Venezuela and Guyana have agreed to resolve the conflict over the Essequibo in a peaceful manner. This is the result of the meeting held yesterday, Thursday, December 14, in St. Vincent and the Grenadines. The meeting was between the presidents of both countries, Nicolás Maduro of Venezuela and Irfaan Ali of Guyana.
Tension between the two bordering countries in South America had become noticeably more acute in recent weeks, after Venezuela organized a non-binding referendum to ask its citizens about the future of an important strip of land, today administered by Guyana, but which during colonial times was part of the Venezuelan Captaincy General. The Essequibo is a 160,000 km territory located between the current Venezuelan border and the Essequibo River. It is an area rich in oil and other natural resources and is part of historical Venezuelan territorial claims that go back more than a century.
According to a joint communiqué issued after the meeting, the leaders agreed that “Guyana and Venezuela, directly or indirectly, will not threaten or use force against each other under any circumstances, including those arising from any dispute existing between the two States”.
Tense meeting in favor of diplomacy
The meeting between the delegations of the two countries lasted almost eleven hours. Diplomacy structured the talks in several phases: first, a meeting between the Caribbean Community (CARICOM) and the Community of Latin American and Caribbean States (CELAC) with the President of Guyana. Then another with the President of Venezuela and, finally, the meeting between the Venezuelan and Guyanese Presidents, which lasted 3 hours.
All these meetings resulted in a document with eleven points which neither of the presidents signed and which was presented to the media by the head of state of St. Vincent and the Grenadines, host of the summit.
Ralph Gonsalves, president of the country hosting the meeting, explained that Venezuela and Guyana must put an end to threats between the two countries by any means. Similarly, the document speaks of resolving any dispute between the two countries “in accordance with international law, including the Geneva Agreement of February 17, 1966,” a point on which Venezuela had insisted.
In 1966, the steps to be followed for the resolution of the territorial dispute over the Essequibo were agreed upon in the Swiss city, after Venezuela had defended before the United Nations in 1962 that the 1899 award of the Paris Arbitral Tribunal, which defined the common border between Venezuela and British Guiana, was “null and void”. It is therefore a certain Venezuelan victory, since the country’s claims stem from the argument that the 1899 decision was unjust in both substance and form.
Call for further dialogue
Likewise, among the agreements was also the call for further dialogue. It was agreed to “immediately” establish a joint commission between the foreign ministers of the two countries to provide an update on diplomatic progress to the two presidents within three months.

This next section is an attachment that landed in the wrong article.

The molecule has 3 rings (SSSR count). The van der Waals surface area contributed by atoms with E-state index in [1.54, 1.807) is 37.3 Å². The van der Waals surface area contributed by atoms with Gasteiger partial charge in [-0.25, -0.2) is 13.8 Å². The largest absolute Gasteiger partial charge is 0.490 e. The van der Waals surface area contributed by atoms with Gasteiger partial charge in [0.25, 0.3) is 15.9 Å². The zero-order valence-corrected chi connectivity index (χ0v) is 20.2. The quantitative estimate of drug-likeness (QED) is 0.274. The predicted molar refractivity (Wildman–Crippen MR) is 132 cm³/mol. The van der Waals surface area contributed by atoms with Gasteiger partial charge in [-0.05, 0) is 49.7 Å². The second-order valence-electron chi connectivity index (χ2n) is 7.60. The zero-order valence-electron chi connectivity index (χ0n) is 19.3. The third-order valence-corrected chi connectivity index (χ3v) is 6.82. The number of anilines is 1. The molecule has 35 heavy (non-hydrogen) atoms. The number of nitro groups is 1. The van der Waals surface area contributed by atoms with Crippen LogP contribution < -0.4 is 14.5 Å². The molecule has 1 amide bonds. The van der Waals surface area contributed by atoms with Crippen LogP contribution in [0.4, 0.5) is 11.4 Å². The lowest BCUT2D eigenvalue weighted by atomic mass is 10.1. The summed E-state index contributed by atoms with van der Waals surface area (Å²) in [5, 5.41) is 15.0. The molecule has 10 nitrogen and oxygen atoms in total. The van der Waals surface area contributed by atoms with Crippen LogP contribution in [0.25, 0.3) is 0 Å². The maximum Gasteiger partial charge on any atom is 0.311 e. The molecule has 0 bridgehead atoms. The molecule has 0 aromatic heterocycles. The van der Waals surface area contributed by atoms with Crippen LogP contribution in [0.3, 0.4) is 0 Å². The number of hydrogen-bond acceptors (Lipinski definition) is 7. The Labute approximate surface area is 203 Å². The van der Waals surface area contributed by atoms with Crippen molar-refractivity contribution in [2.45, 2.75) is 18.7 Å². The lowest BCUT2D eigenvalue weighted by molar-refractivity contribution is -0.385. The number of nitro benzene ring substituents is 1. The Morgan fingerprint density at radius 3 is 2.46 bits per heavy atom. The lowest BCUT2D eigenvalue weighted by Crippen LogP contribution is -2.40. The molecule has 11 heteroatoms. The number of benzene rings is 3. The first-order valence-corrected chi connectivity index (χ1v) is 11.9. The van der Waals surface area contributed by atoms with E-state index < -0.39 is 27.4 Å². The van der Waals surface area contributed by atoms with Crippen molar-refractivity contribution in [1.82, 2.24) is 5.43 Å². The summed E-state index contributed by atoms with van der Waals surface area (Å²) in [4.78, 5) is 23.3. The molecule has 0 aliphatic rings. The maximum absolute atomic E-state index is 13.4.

“They took note of Guyana’s affirmation that it is committed to the process and procedures of the International Court of Justice for the resolution of the border dispute. They took note of Venezuela’s assertion of its lack of consent and lack of recognition of the International Court of Justice and its jurisdiction in the border dispute,” the consensus document states.
In addition to the presence of representatives of CARICOM and CELAC, the event was attended by Celso Amorim, representative of Brazil, Gerardo Torres, the Deputy Foreign Minister of Honduras, Alvaro Leyva, the Foreign Minister of Colombia, as well as two observers from the United Nations.
Maduro scores a victory
Upon leaving the meeting, the Venezuelan president exclaimed that “it was a victory”, in reference to what his country achieved in the meeting with Guyana, highlighting the will of his people to defend peace, but also the truth.
“It has been worthwhile to defend the truth of Venezuela, to raise the flag of truth, to hoist our historical reasons and seek with Bolivarian diplomacy the path of understanding to channel this controversy through the path of dialogue”, Nicolas Maduro explained.
What is certain is that the Venezuelan head of state will be able to present the agreement in his country as a success of his strategy of tension and détente, as he has managed the conflict with the neighboring country. In this way, the Venezuelan president is trying to reinforce his figure in view of the important presidential elections that the country will undergo before the end of 2024.
For his part, the US Secretary of State, Anthony Blinken, has reacted by repeating the position already maintained by his country, to the effect that the land border between both countries “must be respected, unless the parties reach a new agreement or a competent legal body decides otherwise.”
Likewise, Blinken thanked the role of Brazilian diplomacy in the search for a peaceful resolution of the conflict between Guyana and Venezuela.